So, the Apple v. Samsung trial is on break for one more day, but that doesn’t mean the digital drama is fading. The trial has become ubiquitous in the news. We’ve got a clip from Conan O’Brien
mocking opining on the proceedings… or more specifically, Samsung. And we’ve got word that another Quinn Emanuel partner is in the hot seat.
UPDATE (5:09 PM): We have added Quinn Emanuel’s official response to the newest controversy at the end of this post. It’s a doozy.
In the meantime, one news outlet is heralding the case as the trial of the century, while another says the outcome is irrelevant anyway. So let’s take a step back and think about what it all means…
Let’s start with the fun stuff. What do you have for us, Conan? (Gavel bang: WSJ Law Blog.)
I think my favorite part is the Macrowave Oven. I’m also not sure if the company has disclosed that they have a new CEO: Stefan Jobes. Maybe they should get on that, lulz.
In more substantive matters, a Yahoo! Finance story this morning trumpeted the headline, “Apple vs. Samsung: Is It the Trial of the Century?” The article never really deals with that question, but the write-up (and accompanying video piece) raises some other big picture issues worth mentioning.
First off, both sides are spending so much money on this. On Thursday, as the reporter in the video mentions, there were probably 20 or 30 attorneys in the courtroom. Some of them were seated behind the bar, just in front of the gaggle of media. And the expert witnesses Apple has brought in so far have been costing as much as $80,000 apiece. Tack on legal fees, and you have to wonder: is the case worth it for either side? Or should they just, like, buy a small country in the Caribbean?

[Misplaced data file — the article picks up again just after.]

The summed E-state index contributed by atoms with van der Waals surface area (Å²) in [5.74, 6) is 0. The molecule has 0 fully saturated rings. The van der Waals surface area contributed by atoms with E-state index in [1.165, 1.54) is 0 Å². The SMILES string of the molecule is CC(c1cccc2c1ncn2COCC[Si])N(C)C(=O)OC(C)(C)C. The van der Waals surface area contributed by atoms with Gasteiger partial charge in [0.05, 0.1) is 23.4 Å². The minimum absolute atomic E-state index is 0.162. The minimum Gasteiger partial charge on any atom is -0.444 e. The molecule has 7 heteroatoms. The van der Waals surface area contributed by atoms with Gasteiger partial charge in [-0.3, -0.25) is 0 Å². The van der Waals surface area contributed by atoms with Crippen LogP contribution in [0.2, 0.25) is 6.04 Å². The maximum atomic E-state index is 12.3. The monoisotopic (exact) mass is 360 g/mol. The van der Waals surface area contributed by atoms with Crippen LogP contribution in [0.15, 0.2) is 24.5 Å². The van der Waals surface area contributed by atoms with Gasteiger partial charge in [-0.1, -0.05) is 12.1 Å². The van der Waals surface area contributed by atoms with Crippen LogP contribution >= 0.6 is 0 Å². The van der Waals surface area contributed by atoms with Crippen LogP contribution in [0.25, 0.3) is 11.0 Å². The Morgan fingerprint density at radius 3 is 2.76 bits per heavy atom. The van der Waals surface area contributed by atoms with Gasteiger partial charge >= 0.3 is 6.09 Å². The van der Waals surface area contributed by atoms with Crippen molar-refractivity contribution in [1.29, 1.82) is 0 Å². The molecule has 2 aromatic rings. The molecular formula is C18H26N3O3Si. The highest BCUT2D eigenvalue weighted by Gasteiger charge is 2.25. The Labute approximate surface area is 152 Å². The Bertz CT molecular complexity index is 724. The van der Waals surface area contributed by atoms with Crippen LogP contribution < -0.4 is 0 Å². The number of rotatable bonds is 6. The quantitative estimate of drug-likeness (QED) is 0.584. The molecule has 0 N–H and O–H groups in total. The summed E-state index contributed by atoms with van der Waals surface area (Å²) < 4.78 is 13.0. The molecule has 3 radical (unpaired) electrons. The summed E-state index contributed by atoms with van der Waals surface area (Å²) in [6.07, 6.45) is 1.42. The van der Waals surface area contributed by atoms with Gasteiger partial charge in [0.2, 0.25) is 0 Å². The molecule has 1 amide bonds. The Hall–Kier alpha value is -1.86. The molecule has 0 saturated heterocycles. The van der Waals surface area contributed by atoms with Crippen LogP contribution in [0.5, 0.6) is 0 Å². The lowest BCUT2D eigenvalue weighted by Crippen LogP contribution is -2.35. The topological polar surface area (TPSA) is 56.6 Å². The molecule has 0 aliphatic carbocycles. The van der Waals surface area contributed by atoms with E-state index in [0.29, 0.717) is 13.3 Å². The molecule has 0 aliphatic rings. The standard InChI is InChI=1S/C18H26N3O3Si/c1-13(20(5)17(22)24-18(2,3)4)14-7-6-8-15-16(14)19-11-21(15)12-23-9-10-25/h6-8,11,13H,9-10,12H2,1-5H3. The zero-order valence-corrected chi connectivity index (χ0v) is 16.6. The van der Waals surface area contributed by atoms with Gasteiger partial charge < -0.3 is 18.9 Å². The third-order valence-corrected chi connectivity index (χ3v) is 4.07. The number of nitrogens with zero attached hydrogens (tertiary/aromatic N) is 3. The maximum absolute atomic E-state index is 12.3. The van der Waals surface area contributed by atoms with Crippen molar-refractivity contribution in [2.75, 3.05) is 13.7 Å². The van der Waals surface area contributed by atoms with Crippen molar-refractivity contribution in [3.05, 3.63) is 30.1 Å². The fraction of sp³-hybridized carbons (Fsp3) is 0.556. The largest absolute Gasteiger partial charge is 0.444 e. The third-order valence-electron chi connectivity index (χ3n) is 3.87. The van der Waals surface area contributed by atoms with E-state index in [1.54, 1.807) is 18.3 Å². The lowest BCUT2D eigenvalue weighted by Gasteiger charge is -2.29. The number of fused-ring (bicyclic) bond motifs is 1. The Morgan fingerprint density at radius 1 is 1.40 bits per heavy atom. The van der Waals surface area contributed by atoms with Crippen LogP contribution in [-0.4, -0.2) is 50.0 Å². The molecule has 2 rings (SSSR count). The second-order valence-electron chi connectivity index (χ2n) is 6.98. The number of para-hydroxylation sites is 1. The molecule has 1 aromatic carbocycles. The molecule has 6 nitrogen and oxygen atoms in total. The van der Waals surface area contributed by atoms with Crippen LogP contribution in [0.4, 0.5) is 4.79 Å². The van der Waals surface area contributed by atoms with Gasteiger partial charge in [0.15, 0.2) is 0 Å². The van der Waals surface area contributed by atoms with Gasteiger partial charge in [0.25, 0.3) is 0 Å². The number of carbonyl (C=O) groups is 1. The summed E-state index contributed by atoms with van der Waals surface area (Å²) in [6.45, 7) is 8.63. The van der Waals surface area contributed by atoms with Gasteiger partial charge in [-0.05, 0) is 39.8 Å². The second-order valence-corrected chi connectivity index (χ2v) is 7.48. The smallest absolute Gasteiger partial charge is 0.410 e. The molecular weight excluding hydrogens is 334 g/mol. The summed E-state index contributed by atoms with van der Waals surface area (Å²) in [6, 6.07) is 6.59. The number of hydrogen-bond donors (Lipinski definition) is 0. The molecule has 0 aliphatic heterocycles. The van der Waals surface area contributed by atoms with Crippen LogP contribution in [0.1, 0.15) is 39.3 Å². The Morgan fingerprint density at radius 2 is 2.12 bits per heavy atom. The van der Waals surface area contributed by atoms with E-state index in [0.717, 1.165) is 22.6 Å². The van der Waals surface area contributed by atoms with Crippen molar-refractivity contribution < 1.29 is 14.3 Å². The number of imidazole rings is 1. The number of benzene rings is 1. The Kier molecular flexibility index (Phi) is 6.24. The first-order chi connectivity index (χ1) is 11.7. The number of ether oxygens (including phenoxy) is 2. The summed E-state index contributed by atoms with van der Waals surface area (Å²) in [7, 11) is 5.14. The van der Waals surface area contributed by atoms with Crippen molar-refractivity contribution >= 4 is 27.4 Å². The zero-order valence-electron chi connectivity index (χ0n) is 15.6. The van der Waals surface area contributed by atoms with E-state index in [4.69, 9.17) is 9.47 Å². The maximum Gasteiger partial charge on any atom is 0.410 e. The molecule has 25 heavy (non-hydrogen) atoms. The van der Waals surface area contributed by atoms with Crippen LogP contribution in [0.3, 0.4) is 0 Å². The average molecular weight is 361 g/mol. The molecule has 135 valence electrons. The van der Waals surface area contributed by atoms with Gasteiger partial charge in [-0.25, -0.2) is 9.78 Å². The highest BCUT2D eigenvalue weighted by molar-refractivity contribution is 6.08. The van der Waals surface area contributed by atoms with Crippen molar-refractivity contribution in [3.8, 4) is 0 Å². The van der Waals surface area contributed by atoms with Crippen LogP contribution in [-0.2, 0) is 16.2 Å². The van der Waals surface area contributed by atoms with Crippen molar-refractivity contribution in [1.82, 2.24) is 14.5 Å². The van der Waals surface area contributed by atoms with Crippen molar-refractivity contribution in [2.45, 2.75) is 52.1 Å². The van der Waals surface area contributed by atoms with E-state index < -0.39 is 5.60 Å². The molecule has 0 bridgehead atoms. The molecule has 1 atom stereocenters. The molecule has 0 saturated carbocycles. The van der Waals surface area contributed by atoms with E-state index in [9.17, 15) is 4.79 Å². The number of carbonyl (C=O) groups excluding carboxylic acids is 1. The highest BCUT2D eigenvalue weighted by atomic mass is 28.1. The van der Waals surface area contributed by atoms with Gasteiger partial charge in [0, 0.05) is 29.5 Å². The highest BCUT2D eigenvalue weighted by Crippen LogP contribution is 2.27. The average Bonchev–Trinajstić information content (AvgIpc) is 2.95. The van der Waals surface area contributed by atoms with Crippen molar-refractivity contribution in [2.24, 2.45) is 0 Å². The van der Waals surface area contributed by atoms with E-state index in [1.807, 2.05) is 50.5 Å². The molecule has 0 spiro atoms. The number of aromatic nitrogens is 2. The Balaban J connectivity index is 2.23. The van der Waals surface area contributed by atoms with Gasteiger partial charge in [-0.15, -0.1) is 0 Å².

I think the answer is yes, the case is worth it, at least for Apple. Apple wants $2.5 billion. Not too shabby. Best case scenario for Apple, the company could potentially eliminate one of their major competitors from the smartphone market.
Obviously, to get there, Apple has to make it all the way to a jury verdict and win. And at this point, I don’t think most commentators are ready to call it for either side. We haven’t even seen any of Samsung’s expert witnesses, and Apple still has quite a bit of time on the shot clock.
But, does it even matter who wins? Or could Apple essentially be chalking up these expenses to advertising?
For most of this month, media outlets across the United States (and the world) have been broadcasting various permutations of “Apple says Samsung stole its designs.” How long before some consumers start to believe it, simply from the constant repetition? And how much time, even after this is all finished, before Google results stop showing news about case?
Time’s Techland blog goes a step further and argues that simply by suing, Apple has already achieved what it wanted Samsung to do. They quote another writer, who called the Galaxy S III “the first smartphone designed entirely by lawyers,” because of all the steps specifically taken to avoid any kind of infringement. Apparently that mindset has carried into other Samsung products:
Looking at Samsung’s upcoming Galaxy Note 10.1 tablet, I get the feeling that the same strategy is in play. While Samsung’s original Galaxy Tab 10.1 looked a lot like Apple’s iPad, the Note 10.1?s design seems tailored to avoid resemblance. In landscape mode, the bezel thins out around the sides so it’s not evenly sized all the way around. Outside the bezel, there’s a silver frame that runs around the front of the tablet, also unevenly sized, with speakers that throw off the device’s symmetry. Anyone with a clue wouldn’t mistake the Galaxy Note 10.1 for an iPad.
If Apple hadn’t sued Samsung over its designs, do you think today’s Galaxy phones and tablets would bear so little resemblance to the iPhone and iPad? I think not.
Maybe if Samsung prevails in this lawsuit, it’ll go back to designs that more closely resemble Apple products, but I doubt that as well. Win or lose, Samsung’s reputation is getting dinged in this trial. Its earlier products do look a lot like Apple’s even if they haven’t violated patent law, and that’s what the public sees as this case plays out.
On the next page, see the latest controversy brewing around another famous Quinn Emanuel attorney, who also happens to be a well-known Fox News commentator. Why might she be in hot water after appearing in front of a magistrate judge yesterday?